‘Mr Merdle, this is—ha—indeed an honour. Permit me to express the—hum—sense, the high sense, I entertain of this—ha hum— highly gratifying act of attention. I am well aware, sir, of the many demands upon your time, and its—ha—enormous value,’ Mr Dorrit could not say enormous roundly enough for his own satisfaction. ‘That you should—ha—at this early hour, bestow any of your priceless time upon me, is—ha—a compliment that I acknowledge with the greatest esteem.’ Mr Dorrit positively trembled in addressing the great man.

Mr Merdle uttered, in his subdued, inward, hesitating voice, a few sounds that were to no purpose whatever; and finally said, ‘I am glad to see you, sir.’

‘You are very kind,’ said Mr Dorrit. ‘Truly kind.’ By this time the visitor was seated, and was passing his great hand over his exhausted forehead. ‘You are well, I hope, Mr Merdle?’

‘I am as well as I—yes, I am as well as I usually am,’ said Mr Merdle.

‘Your occupations must be immense.’

‘Tolerably so. But—Oh dear no, there’s not much the matter with me,’ said Mr Merdle, looking round the room.

‘A little dyspeptic?’ Mr Dorrit hinted.

‘Very likely. But I—Oh, I am well enough,’ said Mr Merdle.

There were black traces on his lips where they met, as if a little train of gunpowder had been fired there; and he looked like a man who, if his natural temperament had been quicker, would have been very feverish that morning. This, and his heavy way of passing his hand over his forehead, had prompted Mr Dorrit’s solicitous inquiries.

‘Mrs Merdle,’ Mr Dorrit insinuatingly pursued, ‘I left, as you will be prepared to hear, the—ha—observed of all observers, the—hum— admired of all admirers, the leading fascination and charm of Society in Rome. She was looking wonderfully well when I quitted it.’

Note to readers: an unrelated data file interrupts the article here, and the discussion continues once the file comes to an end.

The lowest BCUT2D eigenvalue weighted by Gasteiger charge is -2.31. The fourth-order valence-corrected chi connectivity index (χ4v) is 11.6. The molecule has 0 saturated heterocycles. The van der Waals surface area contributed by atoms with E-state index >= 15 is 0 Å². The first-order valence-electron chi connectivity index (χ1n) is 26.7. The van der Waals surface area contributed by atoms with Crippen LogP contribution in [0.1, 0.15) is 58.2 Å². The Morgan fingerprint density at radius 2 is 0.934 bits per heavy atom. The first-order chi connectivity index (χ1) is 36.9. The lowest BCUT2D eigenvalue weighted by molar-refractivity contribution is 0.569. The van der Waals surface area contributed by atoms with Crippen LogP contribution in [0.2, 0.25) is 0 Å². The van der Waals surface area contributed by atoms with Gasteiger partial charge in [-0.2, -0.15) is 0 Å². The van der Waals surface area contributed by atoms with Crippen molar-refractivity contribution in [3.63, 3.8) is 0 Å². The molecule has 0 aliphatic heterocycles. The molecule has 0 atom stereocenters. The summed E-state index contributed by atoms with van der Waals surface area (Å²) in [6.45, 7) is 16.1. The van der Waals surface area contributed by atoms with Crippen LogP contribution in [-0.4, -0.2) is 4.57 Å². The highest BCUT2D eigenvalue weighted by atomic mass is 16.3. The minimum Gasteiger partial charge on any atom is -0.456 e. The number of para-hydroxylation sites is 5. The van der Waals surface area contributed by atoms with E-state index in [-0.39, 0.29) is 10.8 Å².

‘Mrs Merdle,’ said Mr Merdle, ‘is generally considered a very attractive woman. And she is, no doubt. I am sensible of her being SO.’

‘Who can be otherwise?’ responded Mr Dorrit.

Mr Merdle turned his tongue in his closed mouth—it seemed rather a stiff and unmanageable tongue—moistened his lips, passed his hand over his forehead again, and looked all round the room again, principally under the chairs.

‘But,’ he said, looking Mr Dorrit in the face for the first time, and immediately afterwards dropping his eyes to the buttons of Mr Dorrit’s waistcoat; ‘if we speak of attractions, your daughter ought to be the subject of our conversation. She is extremely beautiful. Both in face and figure, she is quite uncommon. When the young people arrived last night, I was really surprised to see such charms.’

Mr Dorrit’s gratification was such that he said—ha—he could not refrain from telling Mr Merdle verbally, as he had already done by letter, what honour and happiness he felt in this union of their families. And he offered his hand. Mr Merdle looked at the hand for a little while, took it on his for a moment as if his were a yellow salver or fish-slice, and then returned it to Mr Dorrit.

‘I thought I would drive round the first thing,’ said Mr Merdle, ‘to offer my services, in case I can do anything for you; and to say that I hope you will at least do me the honour of dining with me to-day, and every day when you are not better engaged during your stay in town.’

  By PanEris using Melati.

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